Fig. 3a–d

Effects of sequential additions of Ca2+ on four parameters measured simultaneously in isolated MLM. Black traces P. leucopus, red traces M. musculus (strain C57BL/6). The incubation medium contained 300 mM sucrose, 5 mM Hepes, 1 mM KH2PO4, and 5 mM succinate, pH 7.4 according to previously described methods (Krasnikov et al. 1997, 2005; Kuzminova et al. 1998). Addition of MLM (1 mg/ml) was followed by addition of rotenone (1 μM). The initial rate of oxygen uptake (a) was measured in a closed cuvette. To prevent anoxic conditions during the experiment, the cuvette was periodically opened to allow equilibration of the incubation medium with ambient oxygen. At the end of the experiment the cuvette was sealed and respiration rate for uncoupled mitochondrial state recorded. Additions of Ca2+ were 20 μM each (final concentration). ad O2 uptake, Ca2+ flux, ΔΨ, and swelling, respectively. The decrease in O2 concentration reflects O2 uptake by mitochondria (a); increase in Ca2+ concentration is due to Ca2+ efflux from mitochondria (b); increase in TPP+ concentration reflects ΔΨ dissipation (c); decrease in absorbance reflects mitochondrial swelling (d)

After mitochondria were maximally energized, sequential additions of Ca2+ were introduced to mitochondria every 2 min. There was no difference in the rate of oxygen uptake between P. leucopus and M. musculus mitochondria throughout the experiments (Fig. 3a). However, during pulses of loading with Ca2+, substantial differences in Ca2+ retention capacity (Fig. 3b), ΔΨ maintenance (Fig. 3c), and mitochondrial volume (Fig. 3d) were observed. As predicted, mitochondria isolated from longer-living P. leucopus exhibited greater resistance to Ca2+ stress compared to M. musculus. We also compared ΔΨ changes induced by Ca2+ loading for both P. leucopus and M. musculus. Data were collected for each time Ca2+ was introduced into the experimental buffer. Because Ca2+ uptake into mitochondria is ΔΨ-dependent, Ca2+ uptake is accompanied by an initial partial, transient depolarization followed by ΔΨ restoration (Fig. 3c). In our system, ΔΨ is measured by means of a TPP+-selective electrode. Redistribution of TPP+ across the mitochondrial membrane is directly proportional to ΔΨ. Thus, the initial rate of TPP+ uptake by mitochondria reflects ΔΨ restoration. Values of ΔTPP+ in μM s−1 plotted against representative amounts of Ca2+ loaded into mitochondria are shown in Fig. 4.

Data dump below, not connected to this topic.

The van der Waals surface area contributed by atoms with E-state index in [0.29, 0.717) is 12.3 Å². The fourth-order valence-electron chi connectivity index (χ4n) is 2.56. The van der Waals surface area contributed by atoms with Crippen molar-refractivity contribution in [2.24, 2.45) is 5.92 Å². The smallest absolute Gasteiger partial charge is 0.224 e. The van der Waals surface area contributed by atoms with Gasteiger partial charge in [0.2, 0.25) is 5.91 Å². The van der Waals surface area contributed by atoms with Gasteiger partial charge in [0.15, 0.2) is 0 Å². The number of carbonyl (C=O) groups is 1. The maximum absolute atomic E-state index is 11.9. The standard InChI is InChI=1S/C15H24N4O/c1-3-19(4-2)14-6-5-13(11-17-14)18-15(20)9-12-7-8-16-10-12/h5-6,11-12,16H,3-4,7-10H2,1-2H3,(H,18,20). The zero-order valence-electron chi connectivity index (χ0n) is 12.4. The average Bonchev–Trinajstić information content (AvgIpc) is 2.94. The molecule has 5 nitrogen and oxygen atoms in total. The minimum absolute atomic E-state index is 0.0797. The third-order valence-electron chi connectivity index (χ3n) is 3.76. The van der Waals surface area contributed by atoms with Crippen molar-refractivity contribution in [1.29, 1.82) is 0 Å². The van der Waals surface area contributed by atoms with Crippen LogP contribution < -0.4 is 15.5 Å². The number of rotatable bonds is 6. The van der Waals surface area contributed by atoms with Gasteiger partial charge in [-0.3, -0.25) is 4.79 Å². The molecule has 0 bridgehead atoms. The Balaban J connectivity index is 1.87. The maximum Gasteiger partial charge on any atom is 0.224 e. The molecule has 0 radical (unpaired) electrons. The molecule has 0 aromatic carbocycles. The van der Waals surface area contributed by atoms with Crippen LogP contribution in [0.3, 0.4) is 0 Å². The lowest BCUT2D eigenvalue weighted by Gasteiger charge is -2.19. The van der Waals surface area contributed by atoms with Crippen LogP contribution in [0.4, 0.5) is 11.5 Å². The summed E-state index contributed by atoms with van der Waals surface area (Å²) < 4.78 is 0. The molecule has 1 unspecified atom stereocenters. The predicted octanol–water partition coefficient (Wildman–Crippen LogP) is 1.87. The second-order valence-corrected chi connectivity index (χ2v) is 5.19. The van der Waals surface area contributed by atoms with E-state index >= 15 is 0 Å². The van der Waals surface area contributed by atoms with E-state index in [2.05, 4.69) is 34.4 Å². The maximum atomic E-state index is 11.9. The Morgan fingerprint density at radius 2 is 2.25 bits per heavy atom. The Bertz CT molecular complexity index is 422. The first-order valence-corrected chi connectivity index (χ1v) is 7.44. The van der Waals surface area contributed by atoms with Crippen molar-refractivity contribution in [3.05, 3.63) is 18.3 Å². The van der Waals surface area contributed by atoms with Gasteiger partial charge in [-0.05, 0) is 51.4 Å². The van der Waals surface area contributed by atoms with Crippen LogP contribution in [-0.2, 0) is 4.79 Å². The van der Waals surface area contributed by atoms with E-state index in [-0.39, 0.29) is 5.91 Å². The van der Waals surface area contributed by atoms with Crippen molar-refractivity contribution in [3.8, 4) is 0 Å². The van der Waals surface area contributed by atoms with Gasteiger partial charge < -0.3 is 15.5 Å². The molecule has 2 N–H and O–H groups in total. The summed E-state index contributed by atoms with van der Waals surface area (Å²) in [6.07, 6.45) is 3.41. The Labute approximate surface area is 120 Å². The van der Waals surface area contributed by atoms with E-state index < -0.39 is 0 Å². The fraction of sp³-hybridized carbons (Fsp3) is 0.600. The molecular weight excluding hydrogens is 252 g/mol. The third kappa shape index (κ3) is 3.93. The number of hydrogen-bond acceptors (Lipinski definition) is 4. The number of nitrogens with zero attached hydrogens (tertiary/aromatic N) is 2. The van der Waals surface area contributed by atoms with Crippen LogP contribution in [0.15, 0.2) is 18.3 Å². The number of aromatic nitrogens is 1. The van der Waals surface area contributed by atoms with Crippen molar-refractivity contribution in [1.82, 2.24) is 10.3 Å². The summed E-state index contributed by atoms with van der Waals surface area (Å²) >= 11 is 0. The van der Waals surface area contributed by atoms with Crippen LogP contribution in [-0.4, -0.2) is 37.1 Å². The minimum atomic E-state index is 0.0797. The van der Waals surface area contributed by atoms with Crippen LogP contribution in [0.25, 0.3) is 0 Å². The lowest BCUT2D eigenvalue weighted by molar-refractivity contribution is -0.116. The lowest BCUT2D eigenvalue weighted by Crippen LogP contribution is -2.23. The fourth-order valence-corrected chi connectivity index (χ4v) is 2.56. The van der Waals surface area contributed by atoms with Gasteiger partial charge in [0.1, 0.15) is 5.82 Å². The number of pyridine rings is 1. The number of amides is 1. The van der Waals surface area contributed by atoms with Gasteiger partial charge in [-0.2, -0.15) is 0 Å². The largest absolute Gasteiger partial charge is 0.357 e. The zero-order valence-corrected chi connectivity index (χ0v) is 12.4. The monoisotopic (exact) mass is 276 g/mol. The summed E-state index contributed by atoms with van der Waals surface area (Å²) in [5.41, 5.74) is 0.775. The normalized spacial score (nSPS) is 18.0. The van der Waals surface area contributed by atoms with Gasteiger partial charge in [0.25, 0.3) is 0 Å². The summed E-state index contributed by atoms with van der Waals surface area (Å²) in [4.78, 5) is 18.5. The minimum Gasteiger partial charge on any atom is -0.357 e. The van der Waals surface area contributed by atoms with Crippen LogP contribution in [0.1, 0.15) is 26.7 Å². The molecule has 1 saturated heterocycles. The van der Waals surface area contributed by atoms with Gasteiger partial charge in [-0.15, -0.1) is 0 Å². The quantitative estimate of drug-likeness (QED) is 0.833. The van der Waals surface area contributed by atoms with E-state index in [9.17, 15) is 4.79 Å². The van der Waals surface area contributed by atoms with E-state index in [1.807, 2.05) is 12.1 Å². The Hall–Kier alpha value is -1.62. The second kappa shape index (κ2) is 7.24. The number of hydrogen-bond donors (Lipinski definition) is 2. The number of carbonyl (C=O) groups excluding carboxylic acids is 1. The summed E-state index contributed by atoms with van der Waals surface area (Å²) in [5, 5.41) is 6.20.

Fig. 4

Dependence of ΔΨ restoration on [Ca2+] loading in P. leucopus and M. musculus liver mitochondria. For both species the dependence of ΔΨ restoration on [Ca2+] loaded is sigmoidal. Both data sets fit the equation \(Y = {a \mathord{\left/ {\vphantom {a {\left( {1 + \exp \left( { - {{\left( {x - x_0 } \right)} \mathord{\left/ {\vphantom {{\left( {x - x_0 } \right)} b}} \right. \kern-\nulldelimiterspace} b}} \right)} \right)}}} \right. \kern-\nulldelimiterspace} {\left( {1 + \exp \left( { - {{\left( {x - x_0 } \right)} \mathord{\left/ {\vphantom {{\left( {x - x_0 } \right)} b}} \right. \kern-\nulldelimiterspace} b}} \right)} \right)}}\). Coefficients a, b and x 0 for P. leucopus and M. musculus are a = 0.29 and 0.15,  b= −18.0 and −19.7, x 0 = 154 and 83.5, respectively